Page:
Later, I found out I’d been lying. Or, if you want a softer, gentler conclusion, I can put it this way: I had unknowingly participated in hijacking the truth.
But the truth, as they say, can set you free.
The orange on the seder plate was not, contrary to popular mythology, put there as a protest against patriarchy. It is simply not true that some misogynistic dude told noted scholar and historian Susannah Heschel that a woman belonged on the bimah like an orange on the seder plate. You can find the story told in Heschel’s own words here: http://www.miriamscup.com/Heschel_orange.htm
Ask folks about the orange, though, and that’s what they will tell you. Just a few years back, I heard a group of about seventy very well-educated Jewish women make that claim. Once upon a time, I would have smiled and agreed.
It’s nice to acknowledge how far women have come, how much we have achieved. It’s a good moment when we have reason to congratulate ourselves.
When I found out how wrong I was, I was appalled.
Here’s the truth.
According to Susannah Heschel herself, the story begins back in the 1980’s, when she read a feminist Haggadah that suggested adding a crust of bread to the seder plate as a way to demonstrate understanding for the status of lesbians in the Jewish world. The idea was obvious enough: There would be just as much room for chametz on the seder plate as there was for lesbians and gays in Jewish life and community.
Heschel wasn’t convinced that this was the best way to demonstrate solidarity. Associating Jewish lesbians and gays with chametz defined the former as forbidden. After all, before Passover we do everything we can to ferret out and dispose of the chametz in our midst. We burn the last crumbs before the holiday begins. We declare ourselves free of chametz, and then, during the next eight days, we eschew all contact with leavened bread.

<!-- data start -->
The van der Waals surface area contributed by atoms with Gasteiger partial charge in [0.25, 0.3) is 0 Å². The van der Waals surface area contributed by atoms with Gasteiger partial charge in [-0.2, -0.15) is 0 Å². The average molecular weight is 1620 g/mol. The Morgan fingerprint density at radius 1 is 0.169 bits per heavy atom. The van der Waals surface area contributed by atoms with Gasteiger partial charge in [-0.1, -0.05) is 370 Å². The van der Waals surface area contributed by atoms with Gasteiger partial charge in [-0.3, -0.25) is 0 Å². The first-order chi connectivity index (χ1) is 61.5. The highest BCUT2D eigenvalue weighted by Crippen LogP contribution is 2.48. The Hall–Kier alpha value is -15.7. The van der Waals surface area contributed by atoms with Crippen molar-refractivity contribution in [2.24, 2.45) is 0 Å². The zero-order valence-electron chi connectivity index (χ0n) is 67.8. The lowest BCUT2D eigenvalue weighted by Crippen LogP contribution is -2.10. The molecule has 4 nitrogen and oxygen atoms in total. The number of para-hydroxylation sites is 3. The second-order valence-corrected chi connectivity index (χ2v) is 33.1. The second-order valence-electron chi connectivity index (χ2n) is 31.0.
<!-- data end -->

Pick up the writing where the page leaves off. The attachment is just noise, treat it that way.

Heschel decided to place an orange on the seder plate to symbolize the inclusion of gays and lesbians. The orange symbolized the life-giving, fruitful energy they could bring as involved participants in Jewish communities. The seeds of the orange could be spat out to repudiate the homophobia that had long plagued Jewish life.
Why couldn’t we transmit the actual history of the orange on the seder plate? Why transmute and transform Heschel’s experience into a story of women’s victory over patriarchy?
As Heschel herself has written, her words were put into the mouth of a man. We ended up with a self-congratulatory cliché. These days, Jewish women are busy owning that bimah.
I know that there are still plenty of concerns about the status of Jewish women in our communities and institutions. But it might be time for us not just to retell the story, and to do so accurately, but to look closely at the kind of comfort we gave ourselves when we altered it. The heterosexual gloss we gave to a story about homosexual pain is worth examining.
The stories we believe and the stories we tell will reveal a story about who we are.
Next year, at Passover, put an orange on the seder plate. Spit out the seeds of homophobia. These must become bitter relics of the past, of a time heterosexuals should atone for.
Let the truth set us free.